For your kind congratulations upon my arrival in Europe,1 receive my thanks. Those only, who have crossed the ocean, can realize the pleasure which is felt at the sight of land. The inexperienced traveller is more sensible of this, than those who frequently traverse the ocean. I could scarcely realize that thirty days had removed me so far distant from my native shore; but the new objects which surrounded me did not efface from my remembrance the dearer ones which I left behind me. “And is this the country, and are these the people, who so lately waged a cruel war against us?” were reflections, which did not escape me amidst all the beauty and grandeur, which presented themselves to my eyes. You have doubtless heard from my friends, that I was pleased with England, and that I met with much civility and politeness there, and a large share of it from your connexions.2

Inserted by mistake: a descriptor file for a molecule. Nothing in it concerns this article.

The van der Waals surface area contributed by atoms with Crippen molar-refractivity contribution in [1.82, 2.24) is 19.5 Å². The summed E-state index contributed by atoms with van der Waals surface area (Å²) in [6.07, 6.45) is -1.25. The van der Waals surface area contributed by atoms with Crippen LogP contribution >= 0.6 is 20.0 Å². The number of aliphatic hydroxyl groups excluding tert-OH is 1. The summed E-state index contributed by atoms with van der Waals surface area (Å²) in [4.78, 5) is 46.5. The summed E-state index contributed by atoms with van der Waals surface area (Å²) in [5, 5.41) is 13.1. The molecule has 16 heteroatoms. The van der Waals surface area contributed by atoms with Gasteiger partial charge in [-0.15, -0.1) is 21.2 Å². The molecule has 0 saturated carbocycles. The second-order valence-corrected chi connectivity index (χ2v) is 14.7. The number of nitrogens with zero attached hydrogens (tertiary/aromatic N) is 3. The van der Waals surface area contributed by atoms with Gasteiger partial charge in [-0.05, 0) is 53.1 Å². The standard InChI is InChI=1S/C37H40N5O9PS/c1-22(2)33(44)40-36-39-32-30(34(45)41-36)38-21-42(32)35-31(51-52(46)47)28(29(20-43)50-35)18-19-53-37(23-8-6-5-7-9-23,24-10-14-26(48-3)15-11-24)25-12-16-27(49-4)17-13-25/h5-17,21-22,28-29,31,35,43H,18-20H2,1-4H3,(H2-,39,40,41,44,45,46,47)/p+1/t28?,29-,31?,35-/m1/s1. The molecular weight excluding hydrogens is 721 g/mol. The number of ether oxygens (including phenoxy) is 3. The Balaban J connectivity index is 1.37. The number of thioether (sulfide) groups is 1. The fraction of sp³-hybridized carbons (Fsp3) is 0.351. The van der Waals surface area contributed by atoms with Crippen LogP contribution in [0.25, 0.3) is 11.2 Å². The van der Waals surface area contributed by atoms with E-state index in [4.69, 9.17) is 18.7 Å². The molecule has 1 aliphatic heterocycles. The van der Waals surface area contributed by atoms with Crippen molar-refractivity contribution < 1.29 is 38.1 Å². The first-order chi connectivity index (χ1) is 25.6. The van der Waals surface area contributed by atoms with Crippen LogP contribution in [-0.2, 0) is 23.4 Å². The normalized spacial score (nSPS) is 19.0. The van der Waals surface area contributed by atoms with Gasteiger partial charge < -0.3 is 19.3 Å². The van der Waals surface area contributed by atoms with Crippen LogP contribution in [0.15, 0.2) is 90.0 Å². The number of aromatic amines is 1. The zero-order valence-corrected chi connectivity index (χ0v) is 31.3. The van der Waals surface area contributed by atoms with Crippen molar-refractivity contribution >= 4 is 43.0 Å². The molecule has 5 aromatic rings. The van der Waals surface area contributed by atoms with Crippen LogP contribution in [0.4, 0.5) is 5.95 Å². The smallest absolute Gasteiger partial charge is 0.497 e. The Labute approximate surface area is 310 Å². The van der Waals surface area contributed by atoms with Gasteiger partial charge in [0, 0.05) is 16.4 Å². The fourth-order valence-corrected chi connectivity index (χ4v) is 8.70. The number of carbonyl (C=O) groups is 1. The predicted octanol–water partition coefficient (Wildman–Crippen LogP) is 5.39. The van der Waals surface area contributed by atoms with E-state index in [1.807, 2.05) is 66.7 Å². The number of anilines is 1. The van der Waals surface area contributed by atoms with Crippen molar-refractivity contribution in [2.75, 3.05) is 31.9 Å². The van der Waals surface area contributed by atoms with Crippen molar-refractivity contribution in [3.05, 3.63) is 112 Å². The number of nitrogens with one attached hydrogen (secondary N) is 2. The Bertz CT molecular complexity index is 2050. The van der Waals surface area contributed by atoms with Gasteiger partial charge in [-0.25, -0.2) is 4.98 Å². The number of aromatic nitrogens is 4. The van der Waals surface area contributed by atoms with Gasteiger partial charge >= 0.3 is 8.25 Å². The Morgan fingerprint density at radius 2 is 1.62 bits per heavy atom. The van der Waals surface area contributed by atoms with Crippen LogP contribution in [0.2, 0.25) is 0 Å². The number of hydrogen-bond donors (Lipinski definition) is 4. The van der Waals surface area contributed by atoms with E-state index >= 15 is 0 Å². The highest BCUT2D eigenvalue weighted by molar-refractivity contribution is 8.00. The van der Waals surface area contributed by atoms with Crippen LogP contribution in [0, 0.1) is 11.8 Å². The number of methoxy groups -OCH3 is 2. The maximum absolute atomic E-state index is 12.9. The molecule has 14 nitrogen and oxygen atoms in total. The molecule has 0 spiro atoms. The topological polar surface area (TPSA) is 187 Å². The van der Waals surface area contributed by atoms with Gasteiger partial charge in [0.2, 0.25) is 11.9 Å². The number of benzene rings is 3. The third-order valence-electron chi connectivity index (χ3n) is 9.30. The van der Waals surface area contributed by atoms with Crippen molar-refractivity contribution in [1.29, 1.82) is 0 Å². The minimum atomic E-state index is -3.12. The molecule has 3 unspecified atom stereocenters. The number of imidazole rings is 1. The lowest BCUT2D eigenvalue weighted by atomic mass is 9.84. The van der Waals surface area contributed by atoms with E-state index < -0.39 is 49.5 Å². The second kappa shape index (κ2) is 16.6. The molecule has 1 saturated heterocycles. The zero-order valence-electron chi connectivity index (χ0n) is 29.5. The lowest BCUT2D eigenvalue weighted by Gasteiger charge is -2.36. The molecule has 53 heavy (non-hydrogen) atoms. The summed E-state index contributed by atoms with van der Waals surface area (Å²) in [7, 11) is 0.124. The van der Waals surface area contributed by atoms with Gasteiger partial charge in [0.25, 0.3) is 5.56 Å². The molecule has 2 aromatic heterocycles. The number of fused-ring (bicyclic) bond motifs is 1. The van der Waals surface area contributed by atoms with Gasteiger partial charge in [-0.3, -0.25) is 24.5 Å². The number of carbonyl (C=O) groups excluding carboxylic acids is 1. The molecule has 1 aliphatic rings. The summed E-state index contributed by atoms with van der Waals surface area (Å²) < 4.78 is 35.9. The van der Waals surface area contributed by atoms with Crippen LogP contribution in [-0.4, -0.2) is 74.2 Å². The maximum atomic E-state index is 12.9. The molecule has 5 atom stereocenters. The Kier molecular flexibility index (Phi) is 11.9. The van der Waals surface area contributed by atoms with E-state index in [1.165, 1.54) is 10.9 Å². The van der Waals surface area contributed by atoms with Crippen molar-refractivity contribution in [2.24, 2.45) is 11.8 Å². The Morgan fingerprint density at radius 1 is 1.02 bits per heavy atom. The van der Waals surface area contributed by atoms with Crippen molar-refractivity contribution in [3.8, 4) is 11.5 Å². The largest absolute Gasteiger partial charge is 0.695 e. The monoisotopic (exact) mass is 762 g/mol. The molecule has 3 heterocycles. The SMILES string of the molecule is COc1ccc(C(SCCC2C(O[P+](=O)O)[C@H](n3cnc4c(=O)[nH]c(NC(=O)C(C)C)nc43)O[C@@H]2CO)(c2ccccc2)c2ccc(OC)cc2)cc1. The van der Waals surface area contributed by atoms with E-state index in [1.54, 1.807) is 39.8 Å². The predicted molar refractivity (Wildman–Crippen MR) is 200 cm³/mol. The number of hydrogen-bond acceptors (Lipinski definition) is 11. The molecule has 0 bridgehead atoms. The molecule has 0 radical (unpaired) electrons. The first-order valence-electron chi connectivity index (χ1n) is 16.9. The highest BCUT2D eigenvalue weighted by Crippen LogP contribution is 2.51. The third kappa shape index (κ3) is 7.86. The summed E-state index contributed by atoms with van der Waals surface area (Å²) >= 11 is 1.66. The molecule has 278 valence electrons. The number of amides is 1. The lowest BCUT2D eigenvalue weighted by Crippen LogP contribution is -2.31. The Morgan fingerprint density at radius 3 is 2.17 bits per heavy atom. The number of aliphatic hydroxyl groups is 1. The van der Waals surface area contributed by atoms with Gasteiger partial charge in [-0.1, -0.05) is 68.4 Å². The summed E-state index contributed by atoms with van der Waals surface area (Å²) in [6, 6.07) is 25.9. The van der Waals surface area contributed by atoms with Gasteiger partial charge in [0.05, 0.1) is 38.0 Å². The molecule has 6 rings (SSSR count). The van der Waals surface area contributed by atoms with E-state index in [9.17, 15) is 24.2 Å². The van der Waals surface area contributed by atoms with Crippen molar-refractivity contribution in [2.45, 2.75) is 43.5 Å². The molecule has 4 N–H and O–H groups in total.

I am now resident in a country, to which many Americans give the 65preference. The climate is said to be more temperate and mild. I can pass no judgment by comparison, but that there are more fogs in both, than are agreeable to me. A North-American, however, has no right to complain of the rigor of a climate, which, in the middle of January, is as mild as our May; though I think the fall of the year was near as cold as ours.3

Do you know, my dear Madam, what a task you have set me? a description of ladies!

“Catch, ere she change, the Cynthia of this minute.”